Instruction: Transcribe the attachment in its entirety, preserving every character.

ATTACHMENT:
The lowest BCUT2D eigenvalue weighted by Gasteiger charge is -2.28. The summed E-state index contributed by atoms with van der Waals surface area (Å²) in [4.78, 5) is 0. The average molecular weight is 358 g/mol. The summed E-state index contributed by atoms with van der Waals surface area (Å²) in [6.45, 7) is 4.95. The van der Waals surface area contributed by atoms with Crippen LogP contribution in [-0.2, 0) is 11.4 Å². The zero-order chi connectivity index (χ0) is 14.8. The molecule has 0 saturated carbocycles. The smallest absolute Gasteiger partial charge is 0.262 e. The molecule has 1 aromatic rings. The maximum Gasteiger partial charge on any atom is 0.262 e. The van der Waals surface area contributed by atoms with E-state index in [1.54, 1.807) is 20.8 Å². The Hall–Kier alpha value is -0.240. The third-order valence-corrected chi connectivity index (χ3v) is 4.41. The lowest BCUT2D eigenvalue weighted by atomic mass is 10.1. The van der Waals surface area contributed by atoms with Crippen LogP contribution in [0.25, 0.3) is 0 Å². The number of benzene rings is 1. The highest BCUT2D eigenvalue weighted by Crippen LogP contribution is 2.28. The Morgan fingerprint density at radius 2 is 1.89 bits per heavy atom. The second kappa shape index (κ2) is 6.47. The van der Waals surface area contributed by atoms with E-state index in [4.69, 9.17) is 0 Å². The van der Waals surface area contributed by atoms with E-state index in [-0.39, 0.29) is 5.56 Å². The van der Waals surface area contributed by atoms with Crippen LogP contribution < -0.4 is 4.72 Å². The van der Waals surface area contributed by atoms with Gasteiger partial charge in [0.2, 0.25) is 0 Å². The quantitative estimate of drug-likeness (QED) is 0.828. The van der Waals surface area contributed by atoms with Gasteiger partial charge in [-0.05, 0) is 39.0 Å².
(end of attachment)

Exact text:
The lowest BCUT2D eigenvalue weighted by Gasteiger charge is -2.28. The summed E-state index contributed by atoms with van der Waals surface area (Å²) in [4.78, 5) is 0. The average molecular weight is 358 g/mol. The summed E-state index contributed by atoms with van der Waals surface area (Å²) in [6.45, 7) is 4.95. The van der Waals surface area contributed by atoms with Crippen LogP contribution in [-0.2, 0) is 11.4 Å². The zero-order chi connectivity index (χ0) is 14.8. The molecule has 0 saturated carbocycles. The smallest absolute Gasteiger partial charge is 0.262 e. The molecule has 1 aromatic rings. The maximum Gasteiger partial charge on any atom is 0.262 e. The van der Waals surface area contributed by atoms with E-state index in [1.54, 1.807) is 20.8 Å². The Hall–Kier alpha value is -0.240. The third-order valence-corrected chi connectivity index (χ3v) is 4.41. The lowest BCUT2D eigenvalue weighted by atomic mass is 10.1. The van der Waals surface area contributed by atoms with Crippen LogP contribution in [0.25, 0.3) is 0 Å². The number of benzene rings is 1. The highest BCUT2D eigenvalue weighted by Crippen LogP contribution is 2.28. The Morgan fingerprint density at radius 2 is 1.89 bits per heavy atom. The second kappa shape index (κ2) is 6.47. The van der Waals surface area contributed by atoms with E-state index in [4.69, 9.17) is 0 Å². The van der Waals surface area contributed by atoms with E-state index in [-0.39, 0.29) is 5.56 Å². The van der Waals surface area contributed by atoms with Crippen LogP contribution < -0.4 is 4.72 Å². The van der Waals surface area contributed by atoms with Gasteiger partial charge in [0.2, 0.25) is 0 Å². The quantitative estimate of drug-likeness (QED) is 0.828. The van der Waals surface area contributed by atoms with Gasteiger partial charge in [-0.05, 0) is 39.0 Å².